Less than a week old and the Senate GOP Obamacare replacement changes

hcrnow

Republicans are getting a small taste of what it means to be proactive on health care reform.

As Dylan Scott at Talking Points Memo chronicled Friday morning, less than a week after three Senate GOP members released the Patient CARE Act (PCARE) one significant part has been quietly revised:

The original eight-page proposal released by the Senate Republicans — Richard Burr of North Carolina, Tom Coburn of Oklahoma, and Orrin Hatch of Utah — said that the new cap would be “65 percent of an average plan’s costs.” Health policy experts told TPM that this would likely result in a big tax increase on most Americans and some would probably lose their insurance.

Some time after the original proposal was released Monday, a new one-page explainer on the tax provisions appeared on Coburn’s website, below the link to the original proposal. And it included a huge change. The cap would now be “65 percent of the average market price for an expensive high-option plan” instead of just “an average plan’s costs,” as the original proposal said. The language in the original eight-page proposal had not been changed as of Thursday evening.

Since PCARE was announced on Monday there’s been considerable discussion from health care wonks, some of which was shared yesterday, and especially on Twitter. One other notable critique came from health care expert Ezekiel Emanuel in the New York Times on Tuesday, who accurately described that the Republican plan (as described on paper) would bring about a substantial tax increase for people who have employer-sponsored insurance (ESI). A private score from the new Center for Health and Economy then came out on Thursday. While clarifying some aspects (including that the cap on ESI was the biggest pay-for) there were enough caveats to the score that, even given the extremely preliminary nature of the results, we’re left with more questions than answers.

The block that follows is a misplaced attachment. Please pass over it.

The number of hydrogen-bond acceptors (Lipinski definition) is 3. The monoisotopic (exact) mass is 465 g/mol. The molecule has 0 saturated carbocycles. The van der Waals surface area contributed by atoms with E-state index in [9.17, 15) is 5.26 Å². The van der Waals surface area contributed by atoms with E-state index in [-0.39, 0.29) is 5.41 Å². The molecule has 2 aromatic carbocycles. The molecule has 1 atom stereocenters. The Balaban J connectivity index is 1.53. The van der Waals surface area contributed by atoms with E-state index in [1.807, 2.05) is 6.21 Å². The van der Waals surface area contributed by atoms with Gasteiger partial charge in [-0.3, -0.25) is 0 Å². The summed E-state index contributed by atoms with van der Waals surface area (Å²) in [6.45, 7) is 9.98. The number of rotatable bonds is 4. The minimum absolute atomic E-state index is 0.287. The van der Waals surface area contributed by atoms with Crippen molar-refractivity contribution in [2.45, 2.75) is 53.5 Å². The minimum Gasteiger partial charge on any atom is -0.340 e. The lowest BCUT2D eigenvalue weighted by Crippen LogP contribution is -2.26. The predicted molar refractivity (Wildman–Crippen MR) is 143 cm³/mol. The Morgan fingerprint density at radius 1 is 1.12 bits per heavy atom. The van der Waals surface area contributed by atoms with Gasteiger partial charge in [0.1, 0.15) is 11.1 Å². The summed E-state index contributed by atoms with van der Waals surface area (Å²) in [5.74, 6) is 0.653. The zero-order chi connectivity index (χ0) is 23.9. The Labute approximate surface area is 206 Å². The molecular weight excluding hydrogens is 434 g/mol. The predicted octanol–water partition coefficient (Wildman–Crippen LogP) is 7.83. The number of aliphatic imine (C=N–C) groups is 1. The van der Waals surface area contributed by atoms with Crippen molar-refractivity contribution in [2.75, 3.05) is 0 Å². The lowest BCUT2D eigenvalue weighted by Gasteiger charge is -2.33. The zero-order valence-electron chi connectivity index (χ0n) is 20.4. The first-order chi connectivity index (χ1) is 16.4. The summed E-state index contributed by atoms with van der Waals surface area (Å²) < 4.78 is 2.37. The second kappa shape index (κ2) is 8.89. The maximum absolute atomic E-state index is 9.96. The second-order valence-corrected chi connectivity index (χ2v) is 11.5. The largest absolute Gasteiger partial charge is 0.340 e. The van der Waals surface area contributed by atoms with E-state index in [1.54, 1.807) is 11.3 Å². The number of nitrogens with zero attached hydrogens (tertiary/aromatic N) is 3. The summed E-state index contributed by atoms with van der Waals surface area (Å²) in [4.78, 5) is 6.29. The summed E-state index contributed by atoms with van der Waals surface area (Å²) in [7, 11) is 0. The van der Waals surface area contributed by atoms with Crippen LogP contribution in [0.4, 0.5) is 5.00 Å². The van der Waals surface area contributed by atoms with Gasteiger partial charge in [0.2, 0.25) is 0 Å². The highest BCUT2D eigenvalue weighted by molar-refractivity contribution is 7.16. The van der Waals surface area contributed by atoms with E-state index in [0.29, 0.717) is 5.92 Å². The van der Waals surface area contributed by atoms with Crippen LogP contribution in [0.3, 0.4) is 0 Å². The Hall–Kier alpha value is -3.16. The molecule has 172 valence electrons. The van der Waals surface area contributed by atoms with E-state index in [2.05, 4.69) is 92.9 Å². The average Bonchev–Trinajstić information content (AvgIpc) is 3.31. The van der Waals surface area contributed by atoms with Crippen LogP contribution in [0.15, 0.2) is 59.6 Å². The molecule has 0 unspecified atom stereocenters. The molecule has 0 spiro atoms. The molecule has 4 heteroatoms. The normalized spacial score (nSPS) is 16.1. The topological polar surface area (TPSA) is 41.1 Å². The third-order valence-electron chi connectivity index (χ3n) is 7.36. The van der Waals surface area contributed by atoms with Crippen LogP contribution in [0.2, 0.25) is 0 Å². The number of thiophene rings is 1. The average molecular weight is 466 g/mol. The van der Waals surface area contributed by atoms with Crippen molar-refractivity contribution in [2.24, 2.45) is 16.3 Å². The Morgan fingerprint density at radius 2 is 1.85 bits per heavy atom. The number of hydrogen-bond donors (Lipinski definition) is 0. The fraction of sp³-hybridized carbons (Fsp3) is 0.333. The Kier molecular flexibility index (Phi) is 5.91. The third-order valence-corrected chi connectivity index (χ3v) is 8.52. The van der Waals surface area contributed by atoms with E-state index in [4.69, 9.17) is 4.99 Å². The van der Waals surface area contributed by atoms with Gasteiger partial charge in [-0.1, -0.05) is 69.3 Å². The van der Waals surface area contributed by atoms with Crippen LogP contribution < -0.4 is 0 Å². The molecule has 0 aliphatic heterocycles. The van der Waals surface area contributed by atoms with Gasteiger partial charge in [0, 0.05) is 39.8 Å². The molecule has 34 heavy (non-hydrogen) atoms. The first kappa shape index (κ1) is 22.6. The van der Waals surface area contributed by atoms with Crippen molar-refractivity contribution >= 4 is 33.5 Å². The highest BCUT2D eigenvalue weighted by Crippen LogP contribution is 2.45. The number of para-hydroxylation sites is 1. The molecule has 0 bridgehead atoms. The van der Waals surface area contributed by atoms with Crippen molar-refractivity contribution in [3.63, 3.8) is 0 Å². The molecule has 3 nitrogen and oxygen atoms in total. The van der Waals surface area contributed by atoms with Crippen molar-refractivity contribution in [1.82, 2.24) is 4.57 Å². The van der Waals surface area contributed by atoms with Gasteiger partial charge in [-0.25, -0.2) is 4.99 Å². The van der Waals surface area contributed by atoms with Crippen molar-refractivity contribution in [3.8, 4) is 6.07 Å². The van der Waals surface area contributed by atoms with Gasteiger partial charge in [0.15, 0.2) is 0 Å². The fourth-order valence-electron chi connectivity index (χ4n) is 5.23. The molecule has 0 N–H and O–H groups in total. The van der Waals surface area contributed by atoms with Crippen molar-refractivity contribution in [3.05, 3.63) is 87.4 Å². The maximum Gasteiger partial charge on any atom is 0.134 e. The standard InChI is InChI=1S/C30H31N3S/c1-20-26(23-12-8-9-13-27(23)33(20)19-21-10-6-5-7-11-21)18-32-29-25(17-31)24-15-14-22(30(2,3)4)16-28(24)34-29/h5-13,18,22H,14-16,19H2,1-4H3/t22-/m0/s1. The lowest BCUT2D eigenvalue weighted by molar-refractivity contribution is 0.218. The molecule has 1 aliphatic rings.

The subsequent alteration in the description of PCARE’s ESI cap, as Scott wrote, is “a huge change” that would affect the budgetary and coverage impact of the Act. Despite that and other nebulous details, as Jonathan Cohn wrote Friday morning, some conservatives are already declaring PCARE a resounding victory over the liberal health care reform approach; that, as Cohn writes, it has “all the goodies of liberal health care reform…but without the unpleasant parts.”

Frankly, that’s a joke. If anything the quiet change with huge implications after some cursory critiques, and just for a basic proposal on a website, underscores how difficult reform is — a lesson that the right has spent the last few years making sure Democrats knew all to well. As Cohn expertly deconstructs in his piece, PCARE as it’s described is far from being the Valhalla of health care reform. Trying to expand access and increase quality for everyone, with no inconvenience to anyone, and without raising costs for individuals, businesses, or disfavoring industries — all the while not blowing up the federal budget — is a fantasy.

Conservatives are doing themselves a disservice by spiking the ball just because they put pads on. Use whatever cliche you want, but comprehensive health care reform is nothing but trade-offs all the way down.

 

*Note: Originally posted at The McLean Parlor

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